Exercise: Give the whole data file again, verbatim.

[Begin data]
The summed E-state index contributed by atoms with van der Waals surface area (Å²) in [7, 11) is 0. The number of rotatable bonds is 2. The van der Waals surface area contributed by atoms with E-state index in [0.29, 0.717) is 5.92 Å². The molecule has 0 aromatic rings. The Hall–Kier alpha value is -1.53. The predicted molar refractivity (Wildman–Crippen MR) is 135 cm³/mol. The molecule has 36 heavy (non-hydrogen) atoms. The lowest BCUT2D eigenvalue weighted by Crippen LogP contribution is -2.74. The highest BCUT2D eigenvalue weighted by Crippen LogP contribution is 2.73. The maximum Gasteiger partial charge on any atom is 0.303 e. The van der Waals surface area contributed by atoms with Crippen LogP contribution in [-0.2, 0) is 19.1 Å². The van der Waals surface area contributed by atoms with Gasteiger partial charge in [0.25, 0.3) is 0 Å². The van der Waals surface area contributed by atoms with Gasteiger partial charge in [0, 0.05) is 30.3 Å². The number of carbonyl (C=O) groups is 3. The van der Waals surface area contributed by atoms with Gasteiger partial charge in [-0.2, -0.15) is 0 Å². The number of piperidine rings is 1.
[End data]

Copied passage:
The summed E-state index contributed by atoms with van der Waals surface area (Å²) in [7, 11) is 0. The number of rotatable bonds is 2. The van der Waals surface area contributed by atoms with E-state index in [0.29, 0.717) is 5.92 Å². The molecule has 0 aromatic rings. The Hall–Kier alpha value is -1.53. The predicted molar refractivity (Wildman–Crippen MR) is 135 cm³/mol. The molecule has 36 heavy (non-hydrogen) atoms. The lowest BCUT2D eigenvalue weighted by Crippen LogP contribution is -2.74. The highest BCUT2D eigenvalue weighted by Crippen LogP contribution is 2.73. The maximum Gasteiger partial charge on any atom is 0.303 e. The van der Waals surface area contributed by atoms with Crippen LogP contribution in [-0.2, 0) is 19.1 Å². The van der Waals surface area contributed by atoms with Gasteiger partial charge in [0.25, 0.3) is 0 Å². The van der Waals surface area contributed by atoms with Gasteiger partial charge in [0, 0.05) is 30.3 Å². The number of carbonyl (C=O) groups is 3. The van der Waals surface area contributed by atoms with Gasteiger partial charge in [-0.2, -0.15) is 0 Å². The number of piperidine rings is 1.